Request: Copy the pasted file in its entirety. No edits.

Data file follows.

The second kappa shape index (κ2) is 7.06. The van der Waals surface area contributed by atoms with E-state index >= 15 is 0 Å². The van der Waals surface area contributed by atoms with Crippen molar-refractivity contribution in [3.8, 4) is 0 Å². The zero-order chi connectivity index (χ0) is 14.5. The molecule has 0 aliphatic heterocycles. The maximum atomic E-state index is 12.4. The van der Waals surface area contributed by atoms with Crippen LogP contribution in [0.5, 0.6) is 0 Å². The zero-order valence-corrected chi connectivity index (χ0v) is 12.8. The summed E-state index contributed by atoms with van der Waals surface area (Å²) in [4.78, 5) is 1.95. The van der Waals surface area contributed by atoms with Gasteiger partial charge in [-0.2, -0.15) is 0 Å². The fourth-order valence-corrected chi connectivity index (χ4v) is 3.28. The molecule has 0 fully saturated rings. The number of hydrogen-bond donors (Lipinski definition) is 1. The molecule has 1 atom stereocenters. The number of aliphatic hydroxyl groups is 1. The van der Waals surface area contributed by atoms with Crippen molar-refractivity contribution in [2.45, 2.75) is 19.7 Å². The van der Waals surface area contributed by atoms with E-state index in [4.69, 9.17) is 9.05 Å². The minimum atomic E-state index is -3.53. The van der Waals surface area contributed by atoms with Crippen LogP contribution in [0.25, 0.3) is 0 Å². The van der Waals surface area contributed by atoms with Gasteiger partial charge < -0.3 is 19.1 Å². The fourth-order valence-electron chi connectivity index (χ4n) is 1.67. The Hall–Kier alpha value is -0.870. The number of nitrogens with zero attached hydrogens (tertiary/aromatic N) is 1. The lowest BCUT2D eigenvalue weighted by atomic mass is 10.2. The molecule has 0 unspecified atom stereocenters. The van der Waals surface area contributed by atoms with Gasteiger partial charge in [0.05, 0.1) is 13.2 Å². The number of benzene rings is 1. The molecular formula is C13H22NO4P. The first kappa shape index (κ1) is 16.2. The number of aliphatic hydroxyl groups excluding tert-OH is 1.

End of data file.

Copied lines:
The second kappa shape index (κ2) is 7.06. The van der Waals surface area contributed by atoms with E-state index >= 15 is 0 Å². The van der Waals surface area contributed by atoms with Crippen molar-refractivity contribution in [3.8, 4) is 0 Å². The zero-order chi connectivity index (χ0) is 14.5. The molecule has 0 aliphatic heterocycles. The maximum atomic E-state index is 12.4. The van der Waals surface area contributed by atoms with Crippen LogP contribution in [0.5, 0.6) is 0 Å². The zero-order valence-corrected chi connectivity index (χ0v) is 12.8. The summed E-state index contributed by atoms with van der Waals surface area (Å²) in [4.78, 5) is 1.95. The van der Waals surface area contributed by atoms with Gasteiger partial charge in [-0.2, -0.15) is 0 Å². The fourth-order valence-corrected chi connectivity index (χ4v) is 3.28. The molecule has 0 fully saturated rings. The number of hydrogen-bond donors (Lipinski definition) is 1. The molecule has 1 atom stereocenters. The number of aliphatic hydroxyl groups is 1. The van der Waals surface area contributed by atoms with Crippen molar-refractivity contribution in [2.45, 2.75) is 19.7 Å². The van der Waals surface area contributed by atoms with E-state index in [4.69, 9.17) is 9.05 Å². The minimum atomic E-state index is -3.53. The van der Waals surface area contributed by atoms with Crippen LogP contribution in [0.25, 0.3) is 0 Å². The van der Waals surface area contributed by atoms with Gasteiger partial charge < -0.3 is 19.1 Å². The fourth-order valence-electron chi connectivity index (χ4n) is 1.67. The Hall–Kier alpha value is -0.870. The number of nitrogens with zero attached hydrogens (tertiary/aromatic N) is 1. The lowest BCUT2D eigenvalue weighted by atomic mass is 10.2. The molecule has 0 unspecified atom stereocenters. The van der Waals surface area contributed by atoms with Gasteiger partial charge in [0.05, 0.1) is 13.2 Å². The number of benzene rings is 1. The molecular formula is C13H22NO4P. The first kappa shape index (κ1) is 16.2. The number of aliphatic hydroxyl groups excluding tert-OH is 1.